Negative gearing benefits ordinary Australians
Scrapping negative gearing would have a profound effect on the Australian housing market and hit middle-income earners the hardest, according to a report on property investment in Australia.
The report, conducted by ACIL Allen Consulting, found that the removal of negative gearing would limit opportunities for ordinary taxpayers to invest in property.
It found that about two-thirds of the nation’s property investors who benefit from negative gearing had a taxable income of less than $80,000 a year.
Those earning $80,000 a year also claimed the majority of losses through negative gearing accounting for 58% of total losses in the 2013 financial year.
The report also found that negative gearing was particularly advantageous for investors with “less resources”.
“By reducing the amount of accumulated losses in the initial years of the investment, access to negative gearing lowers the cost of investment for investors,” the report found.
“Negative gearing provides ordinary individual taxpayers, compared to high-income earners, with more opportunity to invest in property than otherwise would be the case.”
The report, which was commissioned by Property Council of Australia and Real Estate Institute of Australia, also found that negative gearing adds to the nation’s housing supply with about one-third of all new dwelling constructions being financed by investors.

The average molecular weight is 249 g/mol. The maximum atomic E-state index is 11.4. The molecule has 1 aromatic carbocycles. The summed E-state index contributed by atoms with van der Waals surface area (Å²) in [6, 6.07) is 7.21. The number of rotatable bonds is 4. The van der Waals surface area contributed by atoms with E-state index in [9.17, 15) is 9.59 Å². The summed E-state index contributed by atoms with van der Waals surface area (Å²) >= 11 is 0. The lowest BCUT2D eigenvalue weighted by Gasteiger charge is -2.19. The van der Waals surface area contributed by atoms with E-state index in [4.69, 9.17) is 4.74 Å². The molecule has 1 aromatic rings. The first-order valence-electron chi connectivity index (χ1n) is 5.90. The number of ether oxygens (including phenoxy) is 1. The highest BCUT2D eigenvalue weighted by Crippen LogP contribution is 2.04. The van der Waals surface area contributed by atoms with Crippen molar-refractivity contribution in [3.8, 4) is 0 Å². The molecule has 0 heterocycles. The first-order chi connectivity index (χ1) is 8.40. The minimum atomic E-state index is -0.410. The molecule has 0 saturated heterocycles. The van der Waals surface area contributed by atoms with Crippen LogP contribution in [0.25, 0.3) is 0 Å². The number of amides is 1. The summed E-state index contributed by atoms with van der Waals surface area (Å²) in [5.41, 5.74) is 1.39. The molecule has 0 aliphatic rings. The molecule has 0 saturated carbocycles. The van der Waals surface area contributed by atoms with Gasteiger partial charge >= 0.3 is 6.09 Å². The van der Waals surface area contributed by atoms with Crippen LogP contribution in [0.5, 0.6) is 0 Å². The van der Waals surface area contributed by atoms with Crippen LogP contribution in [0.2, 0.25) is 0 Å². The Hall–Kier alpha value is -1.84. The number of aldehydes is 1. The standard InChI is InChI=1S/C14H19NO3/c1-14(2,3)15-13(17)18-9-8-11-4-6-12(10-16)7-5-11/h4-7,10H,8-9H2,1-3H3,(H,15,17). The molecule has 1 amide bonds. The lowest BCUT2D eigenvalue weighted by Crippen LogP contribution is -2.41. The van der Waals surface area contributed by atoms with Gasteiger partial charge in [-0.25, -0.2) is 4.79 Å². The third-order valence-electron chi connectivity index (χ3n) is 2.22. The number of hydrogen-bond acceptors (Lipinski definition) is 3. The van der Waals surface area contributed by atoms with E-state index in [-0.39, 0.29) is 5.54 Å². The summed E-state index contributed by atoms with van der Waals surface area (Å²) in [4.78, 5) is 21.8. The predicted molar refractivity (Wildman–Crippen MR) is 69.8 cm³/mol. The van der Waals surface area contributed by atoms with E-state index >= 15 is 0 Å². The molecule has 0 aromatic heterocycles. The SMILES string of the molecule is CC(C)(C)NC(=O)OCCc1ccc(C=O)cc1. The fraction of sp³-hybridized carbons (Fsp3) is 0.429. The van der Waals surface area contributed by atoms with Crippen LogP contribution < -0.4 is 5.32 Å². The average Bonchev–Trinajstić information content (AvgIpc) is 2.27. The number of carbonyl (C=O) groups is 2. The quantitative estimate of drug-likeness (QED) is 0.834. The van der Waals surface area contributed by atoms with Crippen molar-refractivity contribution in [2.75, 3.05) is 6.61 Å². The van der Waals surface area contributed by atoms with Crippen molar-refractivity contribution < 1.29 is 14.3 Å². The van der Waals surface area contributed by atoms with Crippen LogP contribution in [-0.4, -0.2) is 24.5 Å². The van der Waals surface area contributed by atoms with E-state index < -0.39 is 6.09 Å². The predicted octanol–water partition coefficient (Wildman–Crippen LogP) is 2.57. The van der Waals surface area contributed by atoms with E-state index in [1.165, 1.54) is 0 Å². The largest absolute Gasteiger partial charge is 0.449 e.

Real Estate Institute of Western Australia president David Airey welcomed the report saying negative gearing was helping to improve housing affordability.
He said that it increased supply, provided many with the opportunity to get into the housing market and helped Australians build wealth for their future.
“Mum and dad investors are overwhelmingly the ones who benefit most for the ability to negatively gear their property investments. It’s not a tax lurk for the wealthy, but an incentive for people on average incomes,” Mr Airey said.
Mr Airey instead took aim at government taxes for causing housing affordability issues in Australia.
“The real barrier to home ownership is the run-away stamp duty costs which have increased significantly over the last 20 years,” he said.
“There has been no adjustment for bracket creep as house prices have risen and the state government has become too reliant on this volatile revenue stream.”